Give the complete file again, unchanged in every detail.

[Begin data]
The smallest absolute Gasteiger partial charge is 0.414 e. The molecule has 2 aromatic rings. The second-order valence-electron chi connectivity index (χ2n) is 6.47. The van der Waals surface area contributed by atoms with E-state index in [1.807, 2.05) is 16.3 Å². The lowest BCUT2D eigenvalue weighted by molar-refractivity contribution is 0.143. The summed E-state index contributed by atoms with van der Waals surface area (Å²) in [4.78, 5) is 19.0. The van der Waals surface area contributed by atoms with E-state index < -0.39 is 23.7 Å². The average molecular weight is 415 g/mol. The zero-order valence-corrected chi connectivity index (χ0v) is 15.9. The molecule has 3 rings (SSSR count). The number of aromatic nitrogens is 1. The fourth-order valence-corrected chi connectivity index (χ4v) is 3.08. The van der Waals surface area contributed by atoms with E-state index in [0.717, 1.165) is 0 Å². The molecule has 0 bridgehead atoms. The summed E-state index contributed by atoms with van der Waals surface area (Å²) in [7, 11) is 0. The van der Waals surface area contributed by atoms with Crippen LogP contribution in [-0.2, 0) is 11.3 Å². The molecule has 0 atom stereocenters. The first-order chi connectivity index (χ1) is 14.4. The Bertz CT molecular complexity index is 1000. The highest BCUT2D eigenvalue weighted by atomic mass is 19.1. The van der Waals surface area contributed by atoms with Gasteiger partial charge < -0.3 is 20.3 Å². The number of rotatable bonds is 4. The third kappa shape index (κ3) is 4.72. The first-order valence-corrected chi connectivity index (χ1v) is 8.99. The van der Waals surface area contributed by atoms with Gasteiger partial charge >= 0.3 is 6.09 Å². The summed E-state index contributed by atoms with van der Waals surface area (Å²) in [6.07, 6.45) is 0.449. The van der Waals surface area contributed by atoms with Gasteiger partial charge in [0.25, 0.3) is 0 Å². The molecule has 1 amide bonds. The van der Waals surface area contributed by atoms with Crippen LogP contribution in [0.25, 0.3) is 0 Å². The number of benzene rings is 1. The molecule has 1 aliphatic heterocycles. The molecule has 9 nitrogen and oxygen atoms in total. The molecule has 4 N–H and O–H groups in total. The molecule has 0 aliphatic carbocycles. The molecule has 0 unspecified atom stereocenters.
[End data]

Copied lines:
The smallest absolute Gasteiger partial charge is 0.414 e. The molecule has 2 aromatic rings. The second-order valence-electron chi connectivity index (χ2n) is 6.47. The van der Waals surface area contributed by atoms with E-state index in [1.807, 2.05) is 16.3 Å². The lowest BCUT2D eigenvalue weighted by molar-refractivity contribution is 0.143. The summed E-state index contributed by atoms with van der Waals surface area (Å²) in [4.78, 5) is 19.0. The van der Waals surface area contributed by atoms with E-state index < -0.39 is 23.7 Å². The average molecular weight is 415 g/mol. The zero-order valence-corrected chi connectivity index (χ0v) is 15.9. The molecule has 3 rings (SSSR count). The number of aromatic nitrogens is 1. The fourth-order valence-corrected chi connectivity index (χ4v) is 3.08. The van der Waals surface area contributed by atoms with E-state index in [0.717, 1.165) is 0 Å². The molecule has 0 bridgehead atoms. The summed E-state index contributed by atoms with van der Waals surface area (Å²) in [7, 11) is 0. The van der Waals surface area contributed by atoms with Crippen LogP contribution in [-0.2, 0) is 11.3 Å². The molecule has 0 atom stereocenters. The first-order chi connectivity index (χ1) is 14.4. The Bertz CT molecular complexity index is 1000. The highest BCUT2D eigenvalue weighted by atomic mass is 19.1. The van der Waals surface area contributed by atoms with Gasteiger partial charge < -0.3 is 20.3 Å². The number of rotatable bonds is 4. The third kappa shape index (κ3) is 4.72. The first-order valence-corrected chi connectivity index (χ1v) is 8.99. The van der Waals surface area contributed by atoms with Gasteiger partial charge >= 0.3 is 6.09 Å². The summed E-state index contributed by atoms with van der Waals surface area (Å²) in [6.07, 6.45) is 0.449. The van der Waals surface area contributed by atoms with Gasteiger partial charge in [0.25, 0.3) is 0 Å². The molecule has 1 amide bonds. The van der Waals surface area contributed by atoms with Crippen LogP contribution in [0.25, 0.3) is 0 Å². The number of benzene rings is 1. The molecule has 1 aliphatic heterocycles. The molecule has 9 nitrogen and oxygen atoms in total. The molecule has 4 N–H and O–H groups in total. The molecule has 0 aliphatic carbocycles. The molecule has 0 unspecified atom stereocenters.